I am afraid what the sunrise will bring.

Nov. 8: Third day

I've heard the word "surreal" used over and over to describe this disaster. Especially this city, which barely registered a pulse on the relief screen, despite the fact that its damage was so extensive it was

originally reported as "wiped off the planet," locals say. Entire neighborhoods dissolved to dust. Houses lifted off their foundations and dropped back 50 feet away. Cars twisted like taffy. A new baby's photo album caked with mud.

It was worse than any photo could capture. And the coastline today looked identical to photos taken the day after the storm, down to tiny scraps of wood. There was so much disaster and so little help.

The city invited the church where we stayed to join a "community cleanup day." I expected the city's survivors and all the other volunteers to emerge and work together.

I never saw anyone other than us.

Officials said about half of the city staff did not return after the storm, so they didn't have enough bodies to fulfill the basic city duties. They wanted us to repair manholes and pick up trash on the side

of the road so they could mow. Seemed pointless collecting muddy cardboard and papers, while 10 feet away an entire gas station had been squashed into an accordion.

Later, a city worker explained that this small effort returned some sense of normalcy; the city was a war zone, but that two-mile stretch of road looked beautiful. One mile at a time.

Nov. 8: Three crosses

Pastor Al Green expected to return to Bay St. Louis and have to conduct five funerals, at least.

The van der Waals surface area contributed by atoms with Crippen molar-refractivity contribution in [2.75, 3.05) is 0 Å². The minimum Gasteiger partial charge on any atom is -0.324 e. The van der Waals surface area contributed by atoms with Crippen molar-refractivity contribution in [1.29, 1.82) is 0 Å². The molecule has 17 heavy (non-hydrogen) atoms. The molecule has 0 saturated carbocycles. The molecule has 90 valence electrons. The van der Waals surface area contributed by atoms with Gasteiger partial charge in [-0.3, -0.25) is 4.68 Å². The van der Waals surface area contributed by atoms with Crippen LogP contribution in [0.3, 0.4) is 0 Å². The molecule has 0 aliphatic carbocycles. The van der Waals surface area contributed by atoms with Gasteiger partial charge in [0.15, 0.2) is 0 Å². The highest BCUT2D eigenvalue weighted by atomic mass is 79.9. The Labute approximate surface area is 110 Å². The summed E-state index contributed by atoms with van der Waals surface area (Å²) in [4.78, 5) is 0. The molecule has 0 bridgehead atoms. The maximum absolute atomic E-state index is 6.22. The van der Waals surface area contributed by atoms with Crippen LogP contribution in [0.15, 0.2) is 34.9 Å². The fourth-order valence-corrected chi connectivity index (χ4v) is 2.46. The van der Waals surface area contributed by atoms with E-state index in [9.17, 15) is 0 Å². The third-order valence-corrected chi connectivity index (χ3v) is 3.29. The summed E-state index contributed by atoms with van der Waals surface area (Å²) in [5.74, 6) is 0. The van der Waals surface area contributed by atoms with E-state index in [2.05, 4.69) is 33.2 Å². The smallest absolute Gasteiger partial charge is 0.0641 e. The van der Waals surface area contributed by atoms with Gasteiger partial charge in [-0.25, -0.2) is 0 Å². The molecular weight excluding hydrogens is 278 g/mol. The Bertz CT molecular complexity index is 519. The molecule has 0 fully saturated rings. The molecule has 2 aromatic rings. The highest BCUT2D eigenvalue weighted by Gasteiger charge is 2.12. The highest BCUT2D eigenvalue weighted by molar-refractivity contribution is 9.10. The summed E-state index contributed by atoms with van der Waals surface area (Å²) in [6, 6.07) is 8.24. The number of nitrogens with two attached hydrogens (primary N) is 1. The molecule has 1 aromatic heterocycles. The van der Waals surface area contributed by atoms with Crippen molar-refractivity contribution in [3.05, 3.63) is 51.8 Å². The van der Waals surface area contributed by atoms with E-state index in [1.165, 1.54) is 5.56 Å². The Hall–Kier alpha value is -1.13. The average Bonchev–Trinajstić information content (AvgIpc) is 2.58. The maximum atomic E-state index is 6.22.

Five members of his Baptist congregation had decided to weather out the storm at the church. The news had reported Hurricane Katrina took his entire town with it.

In part, that was true. The beach had grown, absorbing the first block of homes and businesses. But two blocks from the ocean, his large brick church still stood.

Green said he began walking the streets, searching for familiar faces and some kind of explanation to share with those he did find. 

It was back at the church that something caught his eye. Whereas houses, built to withstand a hurricane, had been ripped from their concrete foundations, three crosses placed loosely in front of the church still stood. Only the wind had spun the crosses in different directions, he said. The one on the right faced outward. The one on the left had spun inward.

Suddenly, Green said, the answer he'd been seeking clicked. The cross display represented the choices hurricane survivors had: to turn away from God, or to turn toward him.

Then Green noticed the middle cross. It was facing the cross on its left, the cross that had spun toward it. 

"It doesn't matter how bad the storm gets," Green said. "If we turn to him, he will already be turned to us, with the destruction under control."

Nov. 8: Update

Too many stories to tell. Not enough time.

Everyone you meet is a novel.